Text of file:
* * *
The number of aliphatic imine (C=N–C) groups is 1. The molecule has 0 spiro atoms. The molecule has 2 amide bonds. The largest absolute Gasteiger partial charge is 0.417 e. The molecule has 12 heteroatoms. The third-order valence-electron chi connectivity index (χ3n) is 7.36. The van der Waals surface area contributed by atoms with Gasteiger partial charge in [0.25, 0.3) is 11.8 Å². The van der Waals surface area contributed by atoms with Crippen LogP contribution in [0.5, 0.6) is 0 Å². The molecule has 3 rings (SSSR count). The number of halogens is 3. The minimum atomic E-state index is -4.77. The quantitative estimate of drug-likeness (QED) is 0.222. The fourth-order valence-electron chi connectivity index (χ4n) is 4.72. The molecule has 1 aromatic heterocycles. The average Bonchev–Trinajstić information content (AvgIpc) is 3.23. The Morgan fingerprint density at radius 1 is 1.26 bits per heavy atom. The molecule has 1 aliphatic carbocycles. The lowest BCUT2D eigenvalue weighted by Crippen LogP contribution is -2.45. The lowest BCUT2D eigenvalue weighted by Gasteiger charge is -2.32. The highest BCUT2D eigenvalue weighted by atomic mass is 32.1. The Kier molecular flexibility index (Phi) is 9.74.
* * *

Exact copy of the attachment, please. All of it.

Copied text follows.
The number of aliphatic imine (C=N–C) groups is 1. The molecule has 0 spiro atoms. The molecule has 2 amide bonds. The largest absolute Gasteiger partial charge is 0.417 e. The molecule has 12 heteroatoms. The third-order valence-electron chi connectivity index (χ3n) is 7.36. The van der Waals surface area contributed by atoms with Gasteiger partial charge in [0.25, 0.3) is 11.8 Å². The van der Waals surface area contributed by atoms with Crippen LogP contribution in [0.5, 0.6) is 0 Å². The molecule has 3 rings (SSSR count). The number of halogens is 3. The minimum atomic E-state index is -4.77. The quantitative estimate of drug-likeness (QED) is 0.222. The fourth-order valence-electron chi connectivity index (χ4n) is 4.72. The molecule has 1 aromatic heterocycles. The average Bonchev–Trinajstić information content (AvgIpc) is 3.23. The Morgan fingerprint density at radius 1 is 1.26 bits per heavy atom. The molecule has 1 aliphatic carbocycles. The lowest BCUT2D eigenvalue weighted by Crippen LogP contribution is -2.45. The lowest BCUT2D eigenvalue weighted by Gasteiger charge is -2.32. The highest BCUT2D eigenvalue weighted by atomic mass is 32.1. The Kier molecular flexibility index (Phi) is 9.74.